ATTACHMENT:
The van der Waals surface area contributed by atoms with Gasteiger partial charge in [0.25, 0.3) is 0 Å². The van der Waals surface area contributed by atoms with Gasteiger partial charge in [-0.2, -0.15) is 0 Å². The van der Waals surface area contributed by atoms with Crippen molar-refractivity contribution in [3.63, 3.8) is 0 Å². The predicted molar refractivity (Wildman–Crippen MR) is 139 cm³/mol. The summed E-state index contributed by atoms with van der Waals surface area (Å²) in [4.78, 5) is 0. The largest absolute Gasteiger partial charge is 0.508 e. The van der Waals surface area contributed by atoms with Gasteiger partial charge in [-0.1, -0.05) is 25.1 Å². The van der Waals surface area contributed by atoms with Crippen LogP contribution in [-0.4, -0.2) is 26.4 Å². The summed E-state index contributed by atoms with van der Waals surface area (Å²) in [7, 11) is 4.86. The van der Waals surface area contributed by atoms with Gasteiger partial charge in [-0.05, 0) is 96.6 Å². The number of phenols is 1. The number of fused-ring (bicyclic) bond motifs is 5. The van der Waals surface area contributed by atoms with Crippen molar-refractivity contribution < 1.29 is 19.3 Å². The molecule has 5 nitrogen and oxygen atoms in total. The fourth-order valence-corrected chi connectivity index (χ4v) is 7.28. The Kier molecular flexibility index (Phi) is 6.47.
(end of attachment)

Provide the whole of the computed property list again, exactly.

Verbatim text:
The van der Waals surface area contributed by atoms with Gasteiger partial charge in [0.25, 0.3) is 0 Å². The van der Waals surface area contributed by atoms with Gasteiger partial charge in [-0.2, -0.15) is 0 Å². The van der Waals surface area contributed by atoms with Crippen molar-refractivity contribution in [3.63, 3.8) is 0 Å². The predicted molar refractivity (Wildman–Crippen MR) is 139 cm³/mol. The summed E-state index contributed by atoms with van der Waals surface area (Å²) in [4.78, 5) is 0. The largest absolute Gasteiger partial charge is 0.508 e. The van der Waals surface area contributed by atoms with Gasteiger partial charge in [-0.1, -0.05) is 25.1 Å². The van der Waals surface area contributed by atoms with Crippen LogP contribution in [-0.4, -0.2) is 26.4 Å². The summed E-state index contributed by atoms with van der Waals surface area (Å²) in [7, 11) is 4.86. The van der Waals surface area contributed by atoms with Gasteiger partial charge in [-0.05, 0) is 96.6 Å². The number of phenols is 1. The number of fused-ring (bicyclic) bond motifs is 5. The van der Waals surface area contributed by atoms with Crippen molar-refractivity contribution < 1.29 is 19.3 Å². The molecule has 5 nitrogen and oxygen atoms in total. The fourth-order valence-corrected chi connectivity index (χ4v) is 7.28. The Kier molecular flexibility index (Phi) is 6.47.